Gov. Scott Walker continues to shed more light on what his legislative agenda will look like next year.
Walker used a speech Friday night at the Ronald Reagan Presidential Library and Foundation in California to talk about his plans to pursue tax cuts and other issues.
"We're working on massive tax reform," Walker said. "We think if we want to continue the economic success we've had over the last year and a half, one of the best ways is to put more money back in the hands of entrepreneurs, more money in the hands of small business owners, more money in the hands of our consumers."
Walker had already begun talking about an income tax cut, but he told the California crowd he also planned further cuts to property taxes. Walker said he also planned to expand the voucher school program and tie higher education funding to meeting certain benchmarks.
"We're going to tie our additional funding into performance at K-12, tie our funding in our technical colleges and UW System into performance and say, 'If you want money, we need you to perform,'" Walker said.
Walker said his proposed higher education changes would be similar to a model put in place by former Gov. Jeb Bush of Florida.
"Particularly in higher education, we need you to perform not just by how many people you have in the classroom. To borrow a line from Jeb, we're not just paying for butts in seats; we should be paying for outcomes. And in higher education, that means not only degrees but our young people getting degrees that are open and needed today, not just the jobs the universities want to give us."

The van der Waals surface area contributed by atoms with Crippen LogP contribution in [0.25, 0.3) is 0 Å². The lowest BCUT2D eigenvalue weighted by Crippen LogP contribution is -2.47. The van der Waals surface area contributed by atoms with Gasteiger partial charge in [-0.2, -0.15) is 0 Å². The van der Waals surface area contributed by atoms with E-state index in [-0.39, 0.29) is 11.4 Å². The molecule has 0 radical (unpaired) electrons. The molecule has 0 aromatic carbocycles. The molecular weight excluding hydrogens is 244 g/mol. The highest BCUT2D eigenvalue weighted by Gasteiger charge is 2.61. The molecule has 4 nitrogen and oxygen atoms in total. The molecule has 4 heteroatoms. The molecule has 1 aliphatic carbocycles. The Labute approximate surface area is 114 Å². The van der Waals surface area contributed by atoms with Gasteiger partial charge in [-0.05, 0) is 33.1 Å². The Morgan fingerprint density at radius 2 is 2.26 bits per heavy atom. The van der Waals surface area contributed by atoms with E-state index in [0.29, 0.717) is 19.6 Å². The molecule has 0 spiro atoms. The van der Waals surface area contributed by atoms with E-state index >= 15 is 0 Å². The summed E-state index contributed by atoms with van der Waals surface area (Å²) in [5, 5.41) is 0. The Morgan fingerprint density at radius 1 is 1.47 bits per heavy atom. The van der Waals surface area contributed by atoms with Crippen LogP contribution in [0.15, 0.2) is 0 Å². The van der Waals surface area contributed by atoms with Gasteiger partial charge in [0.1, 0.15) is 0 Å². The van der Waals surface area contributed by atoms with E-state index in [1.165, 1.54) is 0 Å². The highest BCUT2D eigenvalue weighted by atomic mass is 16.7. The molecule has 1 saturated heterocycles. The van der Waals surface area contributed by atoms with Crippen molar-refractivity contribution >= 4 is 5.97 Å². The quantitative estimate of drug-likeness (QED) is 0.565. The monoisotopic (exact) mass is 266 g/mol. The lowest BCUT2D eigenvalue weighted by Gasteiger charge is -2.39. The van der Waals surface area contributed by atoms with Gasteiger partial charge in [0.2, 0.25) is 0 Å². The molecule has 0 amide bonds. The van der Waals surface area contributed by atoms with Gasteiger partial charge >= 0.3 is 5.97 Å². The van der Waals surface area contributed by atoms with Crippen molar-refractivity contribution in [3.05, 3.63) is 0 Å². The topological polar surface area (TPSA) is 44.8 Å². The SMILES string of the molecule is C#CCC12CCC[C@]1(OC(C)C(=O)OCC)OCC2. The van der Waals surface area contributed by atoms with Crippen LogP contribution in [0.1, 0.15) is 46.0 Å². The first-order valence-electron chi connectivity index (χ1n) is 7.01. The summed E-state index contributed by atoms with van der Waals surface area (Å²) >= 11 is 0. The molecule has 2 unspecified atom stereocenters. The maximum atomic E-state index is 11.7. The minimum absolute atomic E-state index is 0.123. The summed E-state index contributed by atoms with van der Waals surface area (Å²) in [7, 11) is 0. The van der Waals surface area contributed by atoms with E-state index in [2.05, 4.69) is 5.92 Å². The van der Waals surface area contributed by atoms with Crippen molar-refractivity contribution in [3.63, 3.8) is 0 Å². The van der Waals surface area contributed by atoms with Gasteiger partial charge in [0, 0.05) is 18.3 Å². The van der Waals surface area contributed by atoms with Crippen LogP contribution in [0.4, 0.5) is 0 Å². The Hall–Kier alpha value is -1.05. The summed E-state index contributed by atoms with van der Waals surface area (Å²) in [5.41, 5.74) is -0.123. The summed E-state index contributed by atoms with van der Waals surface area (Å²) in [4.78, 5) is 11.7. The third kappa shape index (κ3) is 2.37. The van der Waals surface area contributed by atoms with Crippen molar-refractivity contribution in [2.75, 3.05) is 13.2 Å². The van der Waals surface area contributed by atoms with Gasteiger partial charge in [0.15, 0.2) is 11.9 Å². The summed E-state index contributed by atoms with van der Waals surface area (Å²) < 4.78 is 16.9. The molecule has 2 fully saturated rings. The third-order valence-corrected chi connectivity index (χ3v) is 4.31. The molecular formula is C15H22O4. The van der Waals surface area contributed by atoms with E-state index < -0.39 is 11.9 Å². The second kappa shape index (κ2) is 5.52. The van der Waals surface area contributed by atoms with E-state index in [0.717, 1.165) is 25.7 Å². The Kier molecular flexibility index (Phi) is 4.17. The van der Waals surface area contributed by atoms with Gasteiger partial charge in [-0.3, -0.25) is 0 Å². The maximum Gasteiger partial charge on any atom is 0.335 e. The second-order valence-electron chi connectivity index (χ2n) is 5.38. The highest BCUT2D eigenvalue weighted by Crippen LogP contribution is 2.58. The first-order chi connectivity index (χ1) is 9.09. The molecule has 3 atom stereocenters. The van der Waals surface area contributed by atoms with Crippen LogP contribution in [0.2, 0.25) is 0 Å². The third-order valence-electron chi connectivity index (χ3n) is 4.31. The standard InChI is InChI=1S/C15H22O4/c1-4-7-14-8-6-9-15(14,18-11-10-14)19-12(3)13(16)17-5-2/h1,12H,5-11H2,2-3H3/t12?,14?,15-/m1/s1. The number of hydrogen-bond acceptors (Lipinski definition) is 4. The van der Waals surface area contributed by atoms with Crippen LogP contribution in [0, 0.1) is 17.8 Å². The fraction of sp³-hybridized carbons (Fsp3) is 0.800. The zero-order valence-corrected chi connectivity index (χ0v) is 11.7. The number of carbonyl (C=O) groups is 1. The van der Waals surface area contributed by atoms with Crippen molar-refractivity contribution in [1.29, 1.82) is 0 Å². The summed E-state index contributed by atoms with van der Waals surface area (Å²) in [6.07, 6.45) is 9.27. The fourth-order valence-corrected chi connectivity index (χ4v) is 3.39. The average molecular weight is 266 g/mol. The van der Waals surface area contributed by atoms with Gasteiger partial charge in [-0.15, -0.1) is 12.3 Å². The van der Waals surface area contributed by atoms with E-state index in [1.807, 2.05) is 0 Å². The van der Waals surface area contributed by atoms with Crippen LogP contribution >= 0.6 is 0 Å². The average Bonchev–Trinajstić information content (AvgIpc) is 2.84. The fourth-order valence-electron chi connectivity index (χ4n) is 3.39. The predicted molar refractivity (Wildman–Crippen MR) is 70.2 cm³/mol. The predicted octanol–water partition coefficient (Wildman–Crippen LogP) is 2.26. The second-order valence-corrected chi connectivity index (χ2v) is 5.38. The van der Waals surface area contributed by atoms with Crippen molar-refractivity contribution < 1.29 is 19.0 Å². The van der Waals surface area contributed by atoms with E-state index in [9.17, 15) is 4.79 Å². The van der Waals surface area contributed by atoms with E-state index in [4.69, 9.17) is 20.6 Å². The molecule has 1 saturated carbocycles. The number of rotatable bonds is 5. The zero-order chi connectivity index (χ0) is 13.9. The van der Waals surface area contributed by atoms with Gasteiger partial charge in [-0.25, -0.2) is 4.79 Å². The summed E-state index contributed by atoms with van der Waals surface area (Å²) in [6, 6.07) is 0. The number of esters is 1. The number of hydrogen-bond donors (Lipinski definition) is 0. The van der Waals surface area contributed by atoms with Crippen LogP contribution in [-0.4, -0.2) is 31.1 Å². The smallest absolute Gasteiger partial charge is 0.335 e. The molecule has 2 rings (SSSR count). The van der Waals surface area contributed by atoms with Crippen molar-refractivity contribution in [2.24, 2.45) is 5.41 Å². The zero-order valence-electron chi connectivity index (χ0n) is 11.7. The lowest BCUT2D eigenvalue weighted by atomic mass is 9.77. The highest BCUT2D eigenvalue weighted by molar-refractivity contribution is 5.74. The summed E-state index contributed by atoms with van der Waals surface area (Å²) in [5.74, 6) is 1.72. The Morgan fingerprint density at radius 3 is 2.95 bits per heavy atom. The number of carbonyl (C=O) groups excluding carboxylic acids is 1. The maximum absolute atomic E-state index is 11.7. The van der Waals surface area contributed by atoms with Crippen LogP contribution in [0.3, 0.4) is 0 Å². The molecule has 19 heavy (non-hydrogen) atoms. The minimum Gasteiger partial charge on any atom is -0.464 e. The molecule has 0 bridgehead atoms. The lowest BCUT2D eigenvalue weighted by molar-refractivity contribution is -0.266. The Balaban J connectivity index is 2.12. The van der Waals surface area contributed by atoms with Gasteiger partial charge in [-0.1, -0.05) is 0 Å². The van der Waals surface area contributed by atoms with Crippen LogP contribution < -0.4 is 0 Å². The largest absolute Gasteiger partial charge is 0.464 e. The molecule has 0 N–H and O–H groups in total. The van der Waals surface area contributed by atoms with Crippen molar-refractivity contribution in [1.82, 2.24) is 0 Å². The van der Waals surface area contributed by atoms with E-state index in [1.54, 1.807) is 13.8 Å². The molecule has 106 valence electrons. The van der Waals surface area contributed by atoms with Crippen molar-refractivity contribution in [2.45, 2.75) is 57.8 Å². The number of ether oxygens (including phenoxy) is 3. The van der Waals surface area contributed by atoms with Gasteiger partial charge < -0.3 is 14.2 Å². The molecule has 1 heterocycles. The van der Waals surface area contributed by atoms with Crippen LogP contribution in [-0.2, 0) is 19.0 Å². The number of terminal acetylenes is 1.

The ideas are generating discussion in Wisconsin.
Incoming Assembly Speaker Robin Vos said Walker's message is consistent with what Republicans have been saying for months they want to do.
"I just don't think the answer is ever throwing more money at a problem and hoping it's going to work itself out," Vos said. "We have to have some kind of measures to show the public that the dollars they're investing are going to have a return for their money."
Republican leaders said the issues of performance funding and expanding school choice programs are on their agenda for the year as well. Republican lawmakers said they expect these items to be in the state budget coming out in February.
Democrats said they were dismayed that Walker released these details in an out-of-state speech before they had been shared with constituents in Wisconsin.
"More importantly than that is the degree to which we're going to have reasonable funding for schools aside from this new initiative that they're bringing forward. I hope that's not the only way that they're going to provide schools desperately needed funding," said Assembly Minority Leader Peter Barca, D-Kenosha.
Democratic Senate Minority Leader Chris Larson said the speech shows Walker has no plans to moderate his message.